Language development, on the other hand, has completely different aims. It assumes, at its core, that the primary purpose of communication is to enable and facilitate interaction between individuals. In other words, the primary purpose of communication is to have conversations. These conversations can have different functions – satisfying curiosity, establishing relationships, building an identity – and also for performing activities of daily living.

Because language development, in some sense, subsumes incentivized communication, it is now widely accepted in the speech and language therapy community that any AAC system should promote language development first. Only facilitating incentivized communication is widely seen as being too limiting, because it does not permit the re-use and generalization of words and concepts, that are, in some sense, key to the concept of language.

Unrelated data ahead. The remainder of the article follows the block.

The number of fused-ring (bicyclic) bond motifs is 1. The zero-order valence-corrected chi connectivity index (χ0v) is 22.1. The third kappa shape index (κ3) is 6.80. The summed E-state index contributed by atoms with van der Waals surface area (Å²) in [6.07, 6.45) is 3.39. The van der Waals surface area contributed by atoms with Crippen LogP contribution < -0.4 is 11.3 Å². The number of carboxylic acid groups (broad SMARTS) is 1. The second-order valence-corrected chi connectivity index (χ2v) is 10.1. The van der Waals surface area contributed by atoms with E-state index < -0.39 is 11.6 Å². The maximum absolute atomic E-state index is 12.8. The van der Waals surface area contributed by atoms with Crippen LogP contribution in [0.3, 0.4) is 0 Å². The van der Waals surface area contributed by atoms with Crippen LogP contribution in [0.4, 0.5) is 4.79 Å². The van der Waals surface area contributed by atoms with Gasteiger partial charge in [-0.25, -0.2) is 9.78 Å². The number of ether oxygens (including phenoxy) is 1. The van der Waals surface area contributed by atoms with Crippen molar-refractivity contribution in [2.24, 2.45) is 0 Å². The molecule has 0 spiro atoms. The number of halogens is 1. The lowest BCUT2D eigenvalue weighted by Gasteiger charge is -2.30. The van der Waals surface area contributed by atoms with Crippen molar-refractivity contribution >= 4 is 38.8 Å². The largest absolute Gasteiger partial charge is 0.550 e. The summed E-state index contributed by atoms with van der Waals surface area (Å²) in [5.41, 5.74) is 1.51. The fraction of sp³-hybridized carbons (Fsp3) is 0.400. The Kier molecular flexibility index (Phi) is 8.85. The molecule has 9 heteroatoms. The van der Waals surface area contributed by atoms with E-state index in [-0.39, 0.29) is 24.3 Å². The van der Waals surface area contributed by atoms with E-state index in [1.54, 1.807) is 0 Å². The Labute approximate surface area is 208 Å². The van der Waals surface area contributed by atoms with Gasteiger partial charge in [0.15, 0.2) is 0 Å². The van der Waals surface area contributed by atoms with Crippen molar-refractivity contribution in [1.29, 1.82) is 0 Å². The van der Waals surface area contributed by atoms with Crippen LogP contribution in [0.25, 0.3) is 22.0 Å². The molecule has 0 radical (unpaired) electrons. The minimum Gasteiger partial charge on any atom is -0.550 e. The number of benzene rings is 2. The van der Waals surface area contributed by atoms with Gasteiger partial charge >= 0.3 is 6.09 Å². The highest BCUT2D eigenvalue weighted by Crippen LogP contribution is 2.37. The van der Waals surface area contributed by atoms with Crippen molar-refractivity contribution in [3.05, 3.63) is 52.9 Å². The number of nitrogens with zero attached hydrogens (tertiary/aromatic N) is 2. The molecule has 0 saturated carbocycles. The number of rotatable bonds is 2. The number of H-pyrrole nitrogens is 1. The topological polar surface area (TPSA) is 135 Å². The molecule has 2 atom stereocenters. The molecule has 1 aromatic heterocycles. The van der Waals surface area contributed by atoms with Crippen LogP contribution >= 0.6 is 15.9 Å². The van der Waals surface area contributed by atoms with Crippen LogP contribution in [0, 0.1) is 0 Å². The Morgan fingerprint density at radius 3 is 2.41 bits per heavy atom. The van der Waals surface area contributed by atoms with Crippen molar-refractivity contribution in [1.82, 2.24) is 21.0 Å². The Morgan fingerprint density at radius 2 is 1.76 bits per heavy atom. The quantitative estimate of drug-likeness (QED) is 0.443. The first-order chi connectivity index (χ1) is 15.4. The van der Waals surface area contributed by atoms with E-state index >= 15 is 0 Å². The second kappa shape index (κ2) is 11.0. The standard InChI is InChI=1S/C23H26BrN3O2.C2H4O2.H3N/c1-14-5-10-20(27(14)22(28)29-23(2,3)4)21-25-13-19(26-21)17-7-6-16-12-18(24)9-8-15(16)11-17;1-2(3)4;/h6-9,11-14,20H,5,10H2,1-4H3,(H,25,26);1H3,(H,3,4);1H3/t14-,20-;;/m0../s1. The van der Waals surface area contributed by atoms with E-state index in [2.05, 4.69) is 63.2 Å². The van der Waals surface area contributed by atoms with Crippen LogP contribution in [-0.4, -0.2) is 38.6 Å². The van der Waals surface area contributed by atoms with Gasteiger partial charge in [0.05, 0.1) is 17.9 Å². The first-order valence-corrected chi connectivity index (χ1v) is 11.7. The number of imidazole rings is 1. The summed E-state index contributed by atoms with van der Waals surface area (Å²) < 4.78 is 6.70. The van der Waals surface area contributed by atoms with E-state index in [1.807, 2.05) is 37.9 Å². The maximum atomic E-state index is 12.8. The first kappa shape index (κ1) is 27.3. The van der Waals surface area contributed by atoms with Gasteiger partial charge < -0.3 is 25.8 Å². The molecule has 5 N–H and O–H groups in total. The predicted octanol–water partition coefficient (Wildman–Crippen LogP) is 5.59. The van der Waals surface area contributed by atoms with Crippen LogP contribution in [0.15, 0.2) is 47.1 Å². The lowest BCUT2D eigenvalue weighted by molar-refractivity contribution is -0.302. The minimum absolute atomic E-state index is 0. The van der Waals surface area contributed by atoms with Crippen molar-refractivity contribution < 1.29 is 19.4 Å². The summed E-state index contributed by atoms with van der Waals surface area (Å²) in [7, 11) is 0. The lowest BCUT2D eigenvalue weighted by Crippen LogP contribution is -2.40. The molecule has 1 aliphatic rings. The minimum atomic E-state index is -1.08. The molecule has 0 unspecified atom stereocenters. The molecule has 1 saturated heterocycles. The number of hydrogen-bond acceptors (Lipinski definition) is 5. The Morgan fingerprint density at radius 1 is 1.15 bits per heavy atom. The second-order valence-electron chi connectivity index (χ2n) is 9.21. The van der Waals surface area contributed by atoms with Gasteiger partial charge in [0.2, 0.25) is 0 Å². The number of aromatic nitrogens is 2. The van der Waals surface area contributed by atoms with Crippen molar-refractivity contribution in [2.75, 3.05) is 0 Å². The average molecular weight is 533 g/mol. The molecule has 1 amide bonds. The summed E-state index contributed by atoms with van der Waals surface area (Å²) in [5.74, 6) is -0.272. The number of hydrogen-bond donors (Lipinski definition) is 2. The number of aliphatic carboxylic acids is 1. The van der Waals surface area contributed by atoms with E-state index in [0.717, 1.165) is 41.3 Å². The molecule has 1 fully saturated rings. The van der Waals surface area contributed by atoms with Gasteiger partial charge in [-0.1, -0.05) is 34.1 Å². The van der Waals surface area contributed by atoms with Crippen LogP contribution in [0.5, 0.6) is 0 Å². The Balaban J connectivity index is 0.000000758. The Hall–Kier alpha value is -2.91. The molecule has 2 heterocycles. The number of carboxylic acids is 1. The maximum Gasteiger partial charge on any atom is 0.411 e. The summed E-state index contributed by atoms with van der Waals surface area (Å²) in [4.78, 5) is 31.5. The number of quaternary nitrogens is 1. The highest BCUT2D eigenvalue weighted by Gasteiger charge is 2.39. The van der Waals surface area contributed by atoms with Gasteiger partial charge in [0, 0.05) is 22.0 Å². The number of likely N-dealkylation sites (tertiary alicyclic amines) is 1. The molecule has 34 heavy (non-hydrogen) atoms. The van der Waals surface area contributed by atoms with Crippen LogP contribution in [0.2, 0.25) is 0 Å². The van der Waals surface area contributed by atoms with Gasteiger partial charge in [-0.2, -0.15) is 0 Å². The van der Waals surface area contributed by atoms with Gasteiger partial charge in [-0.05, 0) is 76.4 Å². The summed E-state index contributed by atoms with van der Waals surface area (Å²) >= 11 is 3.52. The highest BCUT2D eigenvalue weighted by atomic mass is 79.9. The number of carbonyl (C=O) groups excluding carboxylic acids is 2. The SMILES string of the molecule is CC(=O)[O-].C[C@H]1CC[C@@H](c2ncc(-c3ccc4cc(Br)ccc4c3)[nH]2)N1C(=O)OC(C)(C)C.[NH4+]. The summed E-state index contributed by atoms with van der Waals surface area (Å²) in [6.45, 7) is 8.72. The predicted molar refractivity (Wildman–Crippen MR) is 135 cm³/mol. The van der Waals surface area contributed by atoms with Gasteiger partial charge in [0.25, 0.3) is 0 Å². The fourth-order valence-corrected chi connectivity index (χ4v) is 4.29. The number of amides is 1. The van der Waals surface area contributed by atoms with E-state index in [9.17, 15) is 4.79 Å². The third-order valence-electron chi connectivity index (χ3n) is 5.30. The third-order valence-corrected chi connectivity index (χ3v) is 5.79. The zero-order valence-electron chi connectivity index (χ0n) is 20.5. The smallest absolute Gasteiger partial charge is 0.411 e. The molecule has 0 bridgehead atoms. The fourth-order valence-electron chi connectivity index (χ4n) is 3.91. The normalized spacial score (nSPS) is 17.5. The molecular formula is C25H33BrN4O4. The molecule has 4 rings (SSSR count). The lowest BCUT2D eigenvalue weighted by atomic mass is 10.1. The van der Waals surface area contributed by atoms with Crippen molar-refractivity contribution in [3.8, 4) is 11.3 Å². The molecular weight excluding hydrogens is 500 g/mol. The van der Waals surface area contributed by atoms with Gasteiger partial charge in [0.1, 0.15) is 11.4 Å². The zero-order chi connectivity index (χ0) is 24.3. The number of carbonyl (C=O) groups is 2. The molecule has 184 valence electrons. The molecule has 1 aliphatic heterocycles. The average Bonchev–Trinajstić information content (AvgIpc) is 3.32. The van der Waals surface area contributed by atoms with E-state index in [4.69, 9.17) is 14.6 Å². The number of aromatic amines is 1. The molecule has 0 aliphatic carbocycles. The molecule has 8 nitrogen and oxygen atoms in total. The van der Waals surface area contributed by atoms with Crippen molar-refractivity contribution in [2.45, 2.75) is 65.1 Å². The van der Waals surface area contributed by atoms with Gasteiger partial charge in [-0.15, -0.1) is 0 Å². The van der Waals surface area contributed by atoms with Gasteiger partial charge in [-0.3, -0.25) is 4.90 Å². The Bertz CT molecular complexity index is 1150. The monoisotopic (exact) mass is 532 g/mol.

Language development happens through the acquisition of a core vocabulary, complemented by the development of a peripheral vocabulary. A core vocabulary is a basic set of words which enable a communicator to stitch together other words to convey specific meaning. These are often the first words that a child acquires while learning their first language. For example, the words ‘hi’ and ‘bye’ are learnt in the context of responding to the presence of people. The verbs ‘go’, ‘look’, ‘like’ and ‘help’ are learnt in the context of interacting with the world around them. More abstract words like ‘stop’, ‘no’, ‘that’, ‘more’ and ‘all gone’ are used to convey specific preferences and states. Core words could also be associated with specific actions; for example, a set of core words associated with food may include ‘eat’, ‘drink’, ‘some’, ‘more’, ‘all done’ and ‘yummy’.